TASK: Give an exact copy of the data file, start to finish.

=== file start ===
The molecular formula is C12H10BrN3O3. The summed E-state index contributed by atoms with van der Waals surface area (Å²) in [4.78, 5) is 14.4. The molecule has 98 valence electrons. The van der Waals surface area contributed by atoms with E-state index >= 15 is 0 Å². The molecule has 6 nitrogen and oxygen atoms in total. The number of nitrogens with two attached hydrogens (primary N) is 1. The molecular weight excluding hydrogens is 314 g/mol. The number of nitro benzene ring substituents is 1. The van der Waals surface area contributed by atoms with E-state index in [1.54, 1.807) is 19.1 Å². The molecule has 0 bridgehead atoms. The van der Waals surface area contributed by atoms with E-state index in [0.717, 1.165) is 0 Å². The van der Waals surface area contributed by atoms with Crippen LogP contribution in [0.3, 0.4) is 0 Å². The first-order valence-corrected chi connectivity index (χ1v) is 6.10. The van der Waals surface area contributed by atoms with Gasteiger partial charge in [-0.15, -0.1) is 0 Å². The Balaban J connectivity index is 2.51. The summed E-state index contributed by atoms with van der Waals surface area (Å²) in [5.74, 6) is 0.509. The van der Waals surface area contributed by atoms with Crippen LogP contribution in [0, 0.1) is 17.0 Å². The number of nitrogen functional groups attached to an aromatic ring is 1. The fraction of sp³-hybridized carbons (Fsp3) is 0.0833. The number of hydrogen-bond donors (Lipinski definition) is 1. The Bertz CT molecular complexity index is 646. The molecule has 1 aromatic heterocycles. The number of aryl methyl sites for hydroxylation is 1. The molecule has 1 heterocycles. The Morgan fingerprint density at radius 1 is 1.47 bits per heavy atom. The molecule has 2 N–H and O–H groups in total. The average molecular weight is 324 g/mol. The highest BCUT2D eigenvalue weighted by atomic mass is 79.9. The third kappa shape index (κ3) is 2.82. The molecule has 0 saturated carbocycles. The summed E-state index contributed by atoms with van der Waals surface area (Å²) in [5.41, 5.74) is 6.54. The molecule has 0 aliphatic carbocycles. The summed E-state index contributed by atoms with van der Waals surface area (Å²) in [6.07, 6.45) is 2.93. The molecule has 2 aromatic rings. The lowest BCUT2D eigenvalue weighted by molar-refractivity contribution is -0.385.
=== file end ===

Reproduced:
The molecular formula is C12H10BrN3O3. The summed E-state index contributed by atoms with van der Waals surface area (Å²) in [4.78, 5) is 14.4. The molecule has 98 valence electrons. The van der Waals surface area contributed by atoms with E-state index >= 15 is 0 Å². The molecule has 6 nitrogen and oxygen atoms in total. The number of nitrogens with two attached hydrogens (primary N) is 1. The molecular weight excluding hydrogens is 314 g/mol. The number of nitro benzene ring substituents is 1. The van der Waals surface area contributed by atoms with E-state index in [1.54, 1.807) is 19.1 Å². The molecule has 0 bridgehead atoms. The van der Waals surface area contributed by atoms with E-state index in [0.717, 1.165) is 0 Å². The van der Waals surface area contributed by atoms with Crippen LogP contribution in [0.3, 0.4) is 0 Å². The first-order valence-corrected chi connectivity index (χ1v) is 6.10. The van der Waals surface area contributed by atoms with Gasteiger partial charge in [-0.15, -0.1) is 0 Å². The Balaban J connectivity index is 2.51. The summed E-state index contributed by atoms with van der Waals surface area (Å²) in [5.74, 6) is 0.509. The van der Waals surface area contributed by atoms with Crippen LogP contribution in [0, 0.1) is 17.0 Å². The number of nitrogen functional groups attached to an aromatic ring is 1. The fraction of sp³-hybridized carbons (Fsp3) is 0.0833. The number of hydrogen-bond donors (Lipinski definition) is 1. The Bertz CT molecular complexity index is 646. The molecule has 1 aromatic heterocycles. The number of aryl methyl sites for hydroxylation is 1. The molecule has 1 heterocycles. The Morgan fingerprint density at radius 1 is 1.47 bits per heavy atom. The molecule has 2 N–H and O–H groups in total. The average molecular weight is 324 g/mol. The highest BCUT2D eigenvalue weighted by atomic mass is 79.9. The third kappa shape index (κ3) is 2.82. The molecule has 0 saturated carbocycles. The summed E-state index contributed by atoms with van der Waals surface area (Å²) in [5.41, 5.74) is 6.54. The molecule has 0 aliphatic carbocycles. The summed E-state index contributed by atoms with van der Waals surface area (Å²) in [6.07, 6.45) is 2.93. The molecule has 2 aromatic rings. The lowest BCUT2D eigenvalue weighted by molar-refractivity contribution is -0.385.